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Wild Idol

You don’t have to look far to find a glass of Wild Idol in London. Having collaborated with bars and restaurants across the city, and being the principal partner of The Dorchester’s summer terrace this year, it’s safe to say that Wild Idol has taken the world of non-alcoholic wine by storm since it launched in 2022. Featuring three clean, naturally fruit-forward grape varieties – Dornfelder, Merlot and Müller-Thurgau – found in the famed winemaking region of southwest Germany, you’d be forgiven for thinking you were actually drinking rosé. Offering delicate notes of grapefruit, rhubarb and gooseberry, this elegant wine has been made using traditional winemaking techniques with minimal intervention. Plus, it’s vegan and gluten-free too.

Our tasting notes: There’s a reason this non-alcoholic sparkling has been picked up at some of the capital’s most prestigious establishments: because it tastes like the real thing. You don’t get much bang for your buck compared to other bottles on this list so this is one to reserve for decadent celebrations – and we do think it tastes that bit better when enjoyed on a London rooftop in the sun. 


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Image: Töst

If you’re looking for a dry, refreshing non-alcoholic wine, Töst is for you. Aiming to ditch the reputation of zero-alcohol wines being too sweet, the American-born brand first started to create and test different flavours back in the mid-2010s, with multiple tries required to perfect the blend of teas and floral extracts. The result? The original is a dry sparkling featuring white tea, white cranberry, and ginger, while the Töst Rosé forms notes of white tea, ginger and elderberry.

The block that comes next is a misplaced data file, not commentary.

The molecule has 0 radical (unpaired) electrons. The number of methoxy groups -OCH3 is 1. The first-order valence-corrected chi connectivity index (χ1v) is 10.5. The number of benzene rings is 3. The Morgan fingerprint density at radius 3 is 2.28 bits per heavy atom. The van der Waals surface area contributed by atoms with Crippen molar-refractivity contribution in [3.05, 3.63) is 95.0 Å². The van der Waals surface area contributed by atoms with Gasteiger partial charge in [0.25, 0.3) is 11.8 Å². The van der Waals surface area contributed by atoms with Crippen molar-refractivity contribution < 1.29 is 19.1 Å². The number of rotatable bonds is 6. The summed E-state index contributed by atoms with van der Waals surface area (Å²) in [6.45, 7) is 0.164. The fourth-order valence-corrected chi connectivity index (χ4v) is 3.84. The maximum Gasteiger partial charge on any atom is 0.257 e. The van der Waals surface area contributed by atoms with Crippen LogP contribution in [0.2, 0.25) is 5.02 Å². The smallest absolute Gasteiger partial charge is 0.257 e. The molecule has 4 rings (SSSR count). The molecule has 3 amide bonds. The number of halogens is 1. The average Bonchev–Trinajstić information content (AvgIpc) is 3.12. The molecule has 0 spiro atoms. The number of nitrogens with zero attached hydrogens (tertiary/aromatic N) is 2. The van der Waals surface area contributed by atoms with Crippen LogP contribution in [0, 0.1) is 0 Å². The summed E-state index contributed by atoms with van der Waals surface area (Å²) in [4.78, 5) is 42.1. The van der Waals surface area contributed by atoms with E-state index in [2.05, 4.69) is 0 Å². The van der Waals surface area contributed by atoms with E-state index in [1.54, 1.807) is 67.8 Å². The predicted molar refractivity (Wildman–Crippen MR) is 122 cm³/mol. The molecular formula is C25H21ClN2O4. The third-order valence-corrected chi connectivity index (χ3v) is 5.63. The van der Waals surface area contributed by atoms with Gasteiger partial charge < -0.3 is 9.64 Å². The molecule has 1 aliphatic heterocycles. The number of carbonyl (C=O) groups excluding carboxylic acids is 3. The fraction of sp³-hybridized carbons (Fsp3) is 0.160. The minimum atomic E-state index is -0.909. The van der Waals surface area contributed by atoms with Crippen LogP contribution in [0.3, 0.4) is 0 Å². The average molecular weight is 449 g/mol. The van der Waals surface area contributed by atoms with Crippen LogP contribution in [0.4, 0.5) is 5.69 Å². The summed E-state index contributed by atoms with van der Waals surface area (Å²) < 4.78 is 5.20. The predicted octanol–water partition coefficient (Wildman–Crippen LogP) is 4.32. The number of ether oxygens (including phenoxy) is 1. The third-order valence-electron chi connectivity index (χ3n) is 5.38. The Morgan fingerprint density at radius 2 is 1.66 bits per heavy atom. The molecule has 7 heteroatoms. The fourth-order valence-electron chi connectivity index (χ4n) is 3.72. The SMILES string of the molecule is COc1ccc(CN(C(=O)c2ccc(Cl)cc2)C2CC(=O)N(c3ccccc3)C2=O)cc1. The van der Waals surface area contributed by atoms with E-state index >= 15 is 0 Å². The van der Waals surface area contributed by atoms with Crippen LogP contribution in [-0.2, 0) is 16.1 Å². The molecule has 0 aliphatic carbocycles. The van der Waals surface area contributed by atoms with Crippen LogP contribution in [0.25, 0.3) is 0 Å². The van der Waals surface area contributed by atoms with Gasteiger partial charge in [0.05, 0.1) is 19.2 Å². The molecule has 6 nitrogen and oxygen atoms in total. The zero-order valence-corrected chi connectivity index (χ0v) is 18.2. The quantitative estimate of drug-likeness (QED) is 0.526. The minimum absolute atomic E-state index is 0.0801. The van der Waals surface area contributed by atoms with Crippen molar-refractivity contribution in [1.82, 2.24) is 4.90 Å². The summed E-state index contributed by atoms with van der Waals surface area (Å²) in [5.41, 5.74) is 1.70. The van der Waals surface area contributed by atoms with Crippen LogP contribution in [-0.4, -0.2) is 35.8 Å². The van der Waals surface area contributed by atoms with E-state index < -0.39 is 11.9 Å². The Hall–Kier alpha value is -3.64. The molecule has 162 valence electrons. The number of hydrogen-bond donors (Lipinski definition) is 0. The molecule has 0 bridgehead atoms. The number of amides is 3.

Our tasting notes: While this bottle is slightly harder to get hold of, it’s worth it for its very reasonable price point. It doesn’t taste exactly like wine but more of a sparkling tea, however its light flavours makes it well worth a try. 



Formerly an arts broadcaster at the BBC, Noughty founder Amanda Thomson studied for her diploma in wine at the renowned Le Cordon Bleu School in Paris – so definitely knows a thing or two about the wine industry. Having pioneered the introduction of non-alcoholic tipples, she won the prestigious Le Cordon Bleu Entrepreneur Award for best wine concept, with Noughty now being stocked at The Soho House Group, The Mandarin Oriental, and the Ritz Carlton. Each of its offerings – a white, rosé, and red, plus a sparkling white and a sparkling rosé – has been dealcoholized to 0.5 per cent ABV or less while being less than 20 calories per glass with less than 5g sugar. 

Our tasting notes: Flavours are clear and punchy in this non-alcoholic sparkling chardonnay, and this certainly tastes like a wine because it’s been dealcoholised unlike some other bottles on this list. Plus, its extremely reasonable price point is definitely not to be sniffed at.

Noughty Non-Alcoholic Sparkling Chardonnay